Does online advertising deliver malware to you?

In a recent report from the U.S.Senate entitled Online Advertising and Hidden Hazards to Consumer Security and Data Privacy

… details are given on how vulnerable internet advertising is to being used as a delivery mechanism to permeate the globe with malicious malware.  The report is quite extensive, and includes a history of how internet advertising developed and the complicating factors present today which absolve advertisers from any accountability for the malware that they deliver.  If you would like a good understanding of what you face to protect your family, this is a must read.349183_tunel_svet_sinij_seryj_Hi-Tech_1920x1200_www.GdeFon.ru_

Here are some excerpts from the Executive Summary of the report:

“… the growth of online advertising has brought with it a rise in cybercriminals attempting to seek out and exploit weaknesses in the ecosystem and locate new potential victims. Many consumers are unaware that mainstream websites are becoming frequent avenues for cybercriminals seeking to infect a consumer’s computer with advertisement-based malware, or “malvertising.” Some estimates state that malvertising has increased over 200% in 2013 to over 209,000 incidents generating over 12.4 billion malicious ad impressions. According to a recent study by the security firm Symantec, more than half of Internet website publishers have suffered a malware attack through a malicious Homeland Securityadvertisement

“The Internet as a whole, as well as all the consumers who visit mainstream websites, is vulnerable to the growing number of malware attacks through online advertising. … malware attacks delivered through online advertising are a real and growing problem.”

“The complexity of the online advertising industry makes it difficult to identify and hold accountable the entities responsible for damages resulting from malware attacks.  Yet, if responsibility for malware attacks is laid solely on cybercriminals, commercial actors may have reduced incentives to develop and institute security measures for fear of becoming the liable party if something goes wrong.”

“The Subcommittee’s investigation shows that lack of accountability within the online advertising industry may lead to overly lax security regimes, creating serious vulnerabilities for Internet users. Such vulnerabilities could grow worse in the absence of additional incentives for the most capable parties on the Internet to work with consumers and other stake holders to take effective precautionary measures.”

Here are the Key Findings:

1. Consumers risk exposure to malware through everyday activity

Consumers can incur malware attacks without having taken any action other than visiting a mainstream website. The complexity of the online advertising ecosystem makes it impossible for an ordinary consumer to avoid advertising malware attacks, identify the source of the malware exposure, and determine whether the ad network or host website could have prevented the attack.

2. The complexity of current online advertising practices impedes industry accountability for malware attacks

The online advertising industry has grown in complexity to such an extent that each party can conceivably claim it is not responsible when malware is delivered to a user’s computer through an advertisement. An ordinary online advertisement typically goes through five or six intermediaries before being delivered to a user’s browser, and the ad networks themselves rarely deliver the actual advertisement from their own servers. In most cases, the owners of the host website visited by a user do not know what advertisements will be shown on their site.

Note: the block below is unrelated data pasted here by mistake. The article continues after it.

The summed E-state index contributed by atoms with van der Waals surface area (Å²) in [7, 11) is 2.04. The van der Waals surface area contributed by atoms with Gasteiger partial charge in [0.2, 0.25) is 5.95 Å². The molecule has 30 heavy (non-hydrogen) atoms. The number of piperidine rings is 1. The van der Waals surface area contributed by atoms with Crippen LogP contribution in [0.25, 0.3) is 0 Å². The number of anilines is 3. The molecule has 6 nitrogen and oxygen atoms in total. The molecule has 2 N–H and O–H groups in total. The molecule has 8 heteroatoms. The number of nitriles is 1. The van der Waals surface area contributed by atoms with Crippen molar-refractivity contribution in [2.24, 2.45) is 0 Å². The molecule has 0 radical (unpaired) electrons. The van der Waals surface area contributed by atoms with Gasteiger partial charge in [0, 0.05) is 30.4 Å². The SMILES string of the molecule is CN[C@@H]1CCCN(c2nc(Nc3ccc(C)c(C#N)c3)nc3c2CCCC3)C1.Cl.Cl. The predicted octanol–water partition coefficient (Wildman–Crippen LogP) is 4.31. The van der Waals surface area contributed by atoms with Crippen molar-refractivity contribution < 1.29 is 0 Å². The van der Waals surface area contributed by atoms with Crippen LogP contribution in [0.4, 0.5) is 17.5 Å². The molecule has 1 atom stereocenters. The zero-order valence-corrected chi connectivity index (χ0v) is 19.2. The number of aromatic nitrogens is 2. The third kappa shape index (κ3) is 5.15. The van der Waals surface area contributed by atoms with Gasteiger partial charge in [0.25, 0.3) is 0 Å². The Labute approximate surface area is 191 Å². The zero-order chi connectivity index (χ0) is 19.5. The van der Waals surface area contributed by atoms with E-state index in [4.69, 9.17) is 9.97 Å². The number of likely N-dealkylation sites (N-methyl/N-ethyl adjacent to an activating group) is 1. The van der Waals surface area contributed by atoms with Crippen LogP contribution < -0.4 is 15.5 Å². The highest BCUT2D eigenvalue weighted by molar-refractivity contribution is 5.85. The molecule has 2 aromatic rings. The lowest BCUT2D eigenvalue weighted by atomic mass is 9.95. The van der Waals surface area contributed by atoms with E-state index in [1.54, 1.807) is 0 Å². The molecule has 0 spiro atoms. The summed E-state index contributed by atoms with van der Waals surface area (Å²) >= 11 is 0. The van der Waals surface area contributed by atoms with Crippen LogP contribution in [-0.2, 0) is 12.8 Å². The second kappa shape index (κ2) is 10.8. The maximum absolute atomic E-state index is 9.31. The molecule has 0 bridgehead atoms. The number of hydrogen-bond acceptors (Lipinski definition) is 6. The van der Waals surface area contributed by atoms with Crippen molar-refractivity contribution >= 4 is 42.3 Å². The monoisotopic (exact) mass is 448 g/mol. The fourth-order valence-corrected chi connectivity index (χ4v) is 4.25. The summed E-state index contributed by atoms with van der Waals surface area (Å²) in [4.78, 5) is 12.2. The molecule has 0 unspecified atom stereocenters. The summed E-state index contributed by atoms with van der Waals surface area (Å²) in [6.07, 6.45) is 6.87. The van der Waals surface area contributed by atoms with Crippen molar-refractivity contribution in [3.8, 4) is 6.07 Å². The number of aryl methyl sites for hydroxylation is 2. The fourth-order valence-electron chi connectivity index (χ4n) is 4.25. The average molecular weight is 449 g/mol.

3. Self-regulatory bodies alone have not been adequate to ensure consumer security online

Self-regulatory codes of conduct in the online advertising field do not comprehensively address consumer security from malware. In addition, the self-regulatory efforts in online security to date have been dependent upon online ad networks for their funding and viability, creating a potential conflict of interest in their dual roles as industry advocates and standard-setting bodies. The self-regulatory bodies prioritize industry representatives over consumer advocates in the standard-setting process.

4. Visits to mainstream websites can expose consumers to hundreds of unknown, or potentially dangerous, third parties

Subcommittee analysis of several popular websites found that visiting even a mainstream website exposes consumers to hundreds of third parties. Each of those third parties may be capable of collecting information on the consumer and, in extreme scenarios, is a potential source of malware.

5. Consumer safeguards are currently inadequate to protect against online advertising abuses, including malware, invasive cookies, and inappropriate data collection

Cybercriminals are constantly finding new ways to evade existing security methods. Self-regulatory codes do not significantly address online advertising security, and data collection protections are often limited in scope, and underutilized. Current FTC safeguards are insufficient to comprehensively protect consumers from online advertising abuses.

6.Current systems may not create sufficient incentives for online advertising participants to prevent consumer abuses

Because responsibility for malware attacks and inappropriate data collection through online advertisements is undefined, online advertising participants may not be fully incentivized to establish effective consumer safeguards against abuses.

All these findings point to one more very important fact:

You are responsible for the protection of your family from cybercriminals.  Encrypting the keyboards on all of your devices, along with keeping your anti-virus software up to date, is your best defense.  Contact Us for a free consultation on how to secure your keyboards.